You With Me?

Today is National Indigenous Peoples Day. For me, the day has always been a moment to pause and consider my connection to Mother Earth and all the beings I am in relationship with. Like many of us over the past few months, I’ve had a lot of time for pause and reflection. Now more than ever, I face each day with a heightened awareness of my connection to the world around me. In a society amidst a global pandemic, on the verge of economic collapse, how we rely on and support one another has challenged me more than ever to consider All My Relations.

Earlier this month, our support for one another – especially those who differ from ourselves – became the basis of protests and rallies across the globe. As the Black Lives Matter movement gained renewed momentum to our south, individuals and institutions alike have begun to consider the systems they enable that allow for racial discrimination to thrive. This has led to BLM support statements, social media blackouts, and lists of commitments to do better. For a racialized person like me, this increased awareness of inequity is met with both hope and cynical distrust. More people showing up in support of those who are marginalized and mistreated shows allyship but what makes this time different and what will actually change?

I have been on a journey of educating others about how to be an ally for Indigenous Peoples and social injustice for decades. This work is intentional, emotional, and constant. It requires me to balance between patience and pushing, which most days I struggle to manage. When protests spark conversations in the media or online, the questions flood in from all directions: how do I be an ally in a movement that has nothing to do with me? is often the basis for these questions. The answer: it has everything to do with you and what you do, or don’t do, in response can be the reason for the movement’s success or failure. If you are a part of the dominant, white settler society, your voice and participation holds power. These systems of inequity are created by and can be brought down by people like you.

Are you actually interested in being an ally? Start doing the work and prove it.

Share the Labour

When protests led by racialized peoples spring up in your community, your first inclination as a SJW may be to create a sign and show up in support. That’s a great first step. Being an ally starts with being present, physically and emotionally to offer support. But being there should not be the only way you show up in this conversation. Consider volunteering and taking on some of the labour required to host the rally. Help moderate and manage comments on social media, offer to secure food and water donations, support event logistics and crowd monitoring – all the extra burden that organizers take on on behalf of the attendees.

Learn Something and Pass It On

Ongoing learning on issues of racial bias, systems of oppression, injustice, and colonization is a shared responsibility. Don’t put the duty to educate yourself on the shoulders of BIPOC. I don’t know how many times I’ve been asked to teach someone everything they need to know about being inclusive in one coffee date. Start reading books and blogs that challenge your own perceptions then share with others what you are beginning to learn. Start a conversation on your social media, introduce a learning activity in your next staff meeting, or pass along the book you’ve read to your dad – encourage those around you to also learn.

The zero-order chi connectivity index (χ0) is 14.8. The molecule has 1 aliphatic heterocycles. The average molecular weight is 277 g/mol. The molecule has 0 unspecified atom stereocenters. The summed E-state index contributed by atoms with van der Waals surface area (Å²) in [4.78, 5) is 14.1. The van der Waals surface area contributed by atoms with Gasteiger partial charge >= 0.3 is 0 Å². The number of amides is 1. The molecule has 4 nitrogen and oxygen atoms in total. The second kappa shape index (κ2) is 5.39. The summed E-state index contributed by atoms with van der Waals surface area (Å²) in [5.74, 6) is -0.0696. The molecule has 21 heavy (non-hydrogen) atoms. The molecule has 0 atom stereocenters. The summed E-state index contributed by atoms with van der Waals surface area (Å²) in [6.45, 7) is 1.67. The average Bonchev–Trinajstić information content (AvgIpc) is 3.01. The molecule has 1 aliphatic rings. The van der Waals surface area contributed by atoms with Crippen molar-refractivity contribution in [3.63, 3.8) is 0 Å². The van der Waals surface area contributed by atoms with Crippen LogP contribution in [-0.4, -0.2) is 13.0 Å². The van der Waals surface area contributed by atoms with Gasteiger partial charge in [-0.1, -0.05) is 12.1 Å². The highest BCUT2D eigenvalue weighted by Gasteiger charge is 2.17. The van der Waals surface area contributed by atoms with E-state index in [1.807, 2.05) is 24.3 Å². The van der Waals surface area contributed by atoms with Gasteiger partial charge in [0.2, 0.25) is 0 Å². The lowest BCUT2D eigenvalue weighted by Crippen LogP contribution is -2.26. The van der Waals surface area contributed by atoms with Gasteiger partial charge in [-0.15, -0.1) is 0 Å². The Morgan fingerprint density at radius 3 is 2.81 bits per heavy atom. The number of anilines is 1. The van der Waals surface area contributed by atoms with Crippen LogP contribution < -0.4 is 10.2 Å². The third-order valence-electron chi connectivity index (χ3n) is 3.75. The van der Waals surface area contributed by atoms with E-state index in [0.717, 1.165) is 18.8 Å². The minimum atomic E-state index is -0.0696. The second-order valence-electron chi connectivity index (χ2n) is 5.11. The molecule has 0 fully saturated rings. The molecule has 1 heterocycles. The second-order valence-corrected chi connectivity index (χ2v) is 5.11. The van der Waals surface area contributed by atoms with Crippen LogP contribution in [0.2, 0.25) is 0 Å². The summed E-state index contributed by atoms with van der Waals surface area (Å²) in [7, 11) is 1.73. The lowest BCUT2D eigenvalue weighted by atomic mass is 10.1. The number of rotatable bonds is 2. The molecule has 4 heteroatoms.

Audit Your Influences and Actions

Think about all the circles you are a part of – your closest friends, your work colleagues, your social networks. How is diversity represented, or not, in who you spend your time with? Who are the voices that influence your conversations and challenge your perceptions of the world? Through your paid and unpaid labour, who do you support but are not included in the planning, process, or evaluation of that labour? What perspectives are missing? What are the identities you know nothing about? Most importantly, what are you going to do about the obvious gaps you identify around you?

Be There in the Good Times Too

True allyship shows up in celebration and in hardship. Partners are there to help carry the load when things are difficult, honour victories and successes, and work alongside the mundane – all the times when true relationship and connection is formed. Find time in between the protests to get involved in diverse communities by volunteering at festivals, listening to webinars, and following the lead of those who you need to learn from. As much as I want to see you at the next protest against police brutality, I also want to see you at the next pow wow.

Systemic racism against Indigenous Peoples and other POC has been built and perpetuated over centuries by people in positions of power and privilege. If you want to show support for change and be part of the road to equity, you have those opportunities everyday. Don’t wait for the next rally or protest to claim you care, find concrete ways to rally your support everyday. 

You with me?

The preceding  blog was commissioned by the Canadian Art Gallery/Art Museum Educators (CAGE) and also appears on the organization’s blog.

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